Here is the unfortunate truth about doing exactly what I’m doing right this minute – and millions of other people are also doing, right this minute. No, not picking their noses on the sly or diving into the fridge. Blogging. Writing web-log entries or posting them. The truth it is that most novices get into the whole thing of “having a blog” with no idea what they are signing up with. There is a big difference between signing up with a free (really free) open source website or blog creation platform, and signing up with a seemingly free commercial website or blog creation platform.

Note there is also a big difference between a hosted and non-hosted site. Hosting means your website sits somewhere on the server of a web-host (it is “hosted”), which provides Internet connectivity, typically in a data center. Hosting means your “stuff” is in the hands of some other company – somewhere in the world. (That’s why you HAVE to download and save your source files.) Hosting costs money.  Hosting means there is a limit to the size of data you can upload onto your website. The bigger the files, the more you pay once you have reached the upper limit. There is no free lunch. No matter what the ads say! Hosting gets paid for. Domain registration gets paid for. But, it’s your choice whether you pay for building and maintaining your website after all that. You’ve got to understand the difference. 

If you use a free, online platform, it means you do all the work on the site yourself. You can pay for a commercial template, or stock images, but the daily slog is all yours. 

If a site says it’s free, but it is funded through advertising, it is not actually free. You are in effect paying through your internet habits being used by advertisers, by being targeted by adverts, by information or access being limited. I prefer the term: transparent. You need transparency to know what is free – actually free – and what is not.

WordPress as an option

So, WordPress is pretty transparent. Yes, I am biased in favour of them. But I did the research before I started my first of five blogs. You pay an annual fee for the domain registration and hosting. That’s it. The amount does not vary monthly, because it’s not for services. It’s the same every year. If you get yourself into difficulties you can send an email to the helpful volunteers who are the “Happiness Engineers”. Let me tell you, some of the enquiries on the WordPress.org site (for programmers, users and developers) are both outraged and panic-stricken, and some are very funny. But there is no-one to call on the phone, no kind nerdy person to help you. You have to learn and help yourself. I’ve built this entire site by spending hours trying stuff and sweating bullets when it doesn’t work. Your site will be as good as you’ve learned to make it. WordPress is, in every sense, a platform. A platform is not a person. In return for no person, you get no ads, no spam, no irritating calls, no extra bills, none of the usual bulls***.

So, how does WordPress make money? Well, let’s see. At January 2015, WordPress was used by more than 23.3% of the top 10 million websites. WordPress is the most popular blogging system in use on the Web, at more than 75.8 million WordPress blogs.

(Compare the number of blogs to around the 225.1 million Tumblr microblogs at March 1, 2015. But remember, Tumblr is monetized – in September 2012, CEO David Karp said the site was monetized by advertising – which is how they make their money. Blogger is reputed to be the most popular blogging service used today, but Blogger does not reveal its statistics – so who knows. Technorati has 1.3 million blogs as of February 22, 2014 – but it is simply a massive online advertising network. Technorati launched its ad network in 2008, and is currently one of the largest ad networks boasting more than 100 million unique visitors per month.)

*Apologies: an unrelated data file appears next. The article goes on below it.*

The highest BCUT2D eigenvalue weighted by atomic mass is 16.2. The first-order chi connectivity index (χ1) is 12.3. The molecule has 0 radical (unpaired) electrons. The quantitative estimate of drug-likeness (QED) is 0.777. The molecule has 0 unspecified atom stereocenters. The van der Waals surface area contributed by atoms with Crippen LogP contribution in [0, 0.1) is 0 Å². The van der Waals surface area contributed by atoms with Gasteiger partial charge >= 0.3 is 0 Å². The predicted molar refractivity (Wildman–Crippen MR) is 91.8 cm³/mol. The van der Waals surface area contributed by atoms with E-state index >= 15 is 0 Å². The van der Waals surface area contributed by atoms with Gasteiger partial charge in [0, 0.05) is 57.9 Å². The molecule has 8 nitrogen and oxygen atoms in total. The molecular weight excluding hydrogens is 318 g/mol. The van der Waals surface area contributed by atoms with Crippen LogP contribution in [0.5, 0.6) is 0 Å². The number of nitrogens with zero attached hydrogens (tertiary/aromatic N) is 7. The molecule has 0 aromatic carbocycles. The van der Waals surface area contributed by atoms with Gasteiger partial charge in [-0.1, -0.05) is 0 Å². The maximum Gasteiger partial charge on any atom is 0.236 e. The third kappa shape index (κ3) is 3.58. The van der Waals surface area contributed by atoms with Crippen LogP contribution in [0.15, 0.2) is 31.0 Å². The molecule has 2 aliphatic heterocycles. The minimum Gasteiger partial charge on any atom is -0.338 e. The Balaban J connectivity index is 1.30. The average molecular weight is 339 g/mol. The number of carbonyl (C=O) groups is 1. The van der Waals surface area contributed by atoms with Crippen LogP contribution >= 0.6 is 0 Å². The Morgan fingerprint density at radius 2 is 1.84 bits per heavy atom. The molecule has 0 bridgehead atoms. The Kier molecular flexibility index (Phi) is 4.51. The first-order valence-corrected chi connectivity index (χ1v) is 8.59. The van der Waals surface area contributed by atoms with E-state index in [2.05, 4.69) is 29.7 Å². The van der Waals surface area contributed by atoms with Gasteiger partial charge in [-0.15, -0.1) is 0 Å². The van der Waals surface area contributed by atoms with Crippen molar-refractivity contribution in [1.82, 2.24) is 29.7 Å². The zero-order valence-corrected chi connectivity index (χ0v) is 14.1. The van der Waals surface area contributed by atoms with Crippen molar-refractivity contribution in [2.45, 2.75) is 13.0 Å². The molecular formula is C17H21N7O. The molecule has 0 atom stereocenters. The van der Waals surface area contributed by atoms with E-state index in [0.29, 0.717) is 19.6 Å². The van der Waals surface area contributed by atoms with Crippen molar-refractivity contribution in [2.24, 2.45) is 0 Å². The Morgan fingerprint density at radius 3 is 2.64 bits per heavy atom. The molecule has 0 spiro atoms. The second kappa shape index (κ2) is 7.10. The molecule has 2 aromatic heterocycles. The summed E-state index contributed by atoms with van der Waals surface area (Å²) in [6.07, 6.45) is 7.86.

WordPress.com serves more than 15.8 billion pages a month. The Maths would indicate that 60 million websites at about 100 bucks each per year is quite a lot of money – but then, think what the hosting costs WordPress.com.

WordPress.org vs. WordPress.com

It was first released on May 27, 2003, by its founders, Matt Mullenweg and Mike Little, as a fork of b2/cafelog. The license under which WordPress software is released is the GPLv2 (or later) from the Free Software Foundation. All of which simply means that Mullenweg, Little and their partners wrote a truly brilliant piece of software which has since made them moderately wealthy (one would suppose they get by) and gave almost unlimited blogging power to millions of people.  Or, as they put it: they are “democratizing publishing and development”. Though largely developed by the community surrounding it, WordPress is closely associated with Automattic, the company founded by Mullenweg. On September 9, 2010, Automattic handed the WordPress trademark to the newly created WordPress Foundation, which is an umbrella organization supporting WordPress.org (including the software and archives for plugins and themes), bbPress and BuddyPress. In other words, they are not even interested in holding onto this humungous brand. Automattic is not a regular company. They describe themselves as a distributed company, with just 308 actual employees. The stats are revealing – sometimes it just pays to be democratic in your approach and treat users fairly:

Monthly Uniques (US) Monthly Uniques of other companies are estimated. Employees
Google.com 223M 53,600
WordPress.com 131M 308
Facebook.com 130M 9,199
Twitter.com 85M 3,600
Amazon.com 84M 154,100
eBay.com 74M 33,500
Yahoo.com 61M 12,300

WordPress being an open source platform, means that anyone can develop and build the application. In that way, everyone shares and owns the information. This means that, occasionally, things will not work, or you will want to do something that can’t be done, or you might not like the way something looks on your site. One thing to know is, while WordPress is pretty secure from hackers and viruses, some plugins (special functions) or embedded objects are not allowed because it opens sites up to virus risks. (For instance, you cannot embed e-books.) So, if you are a silly bunny, your site will become unstable and crash. They do, believe me.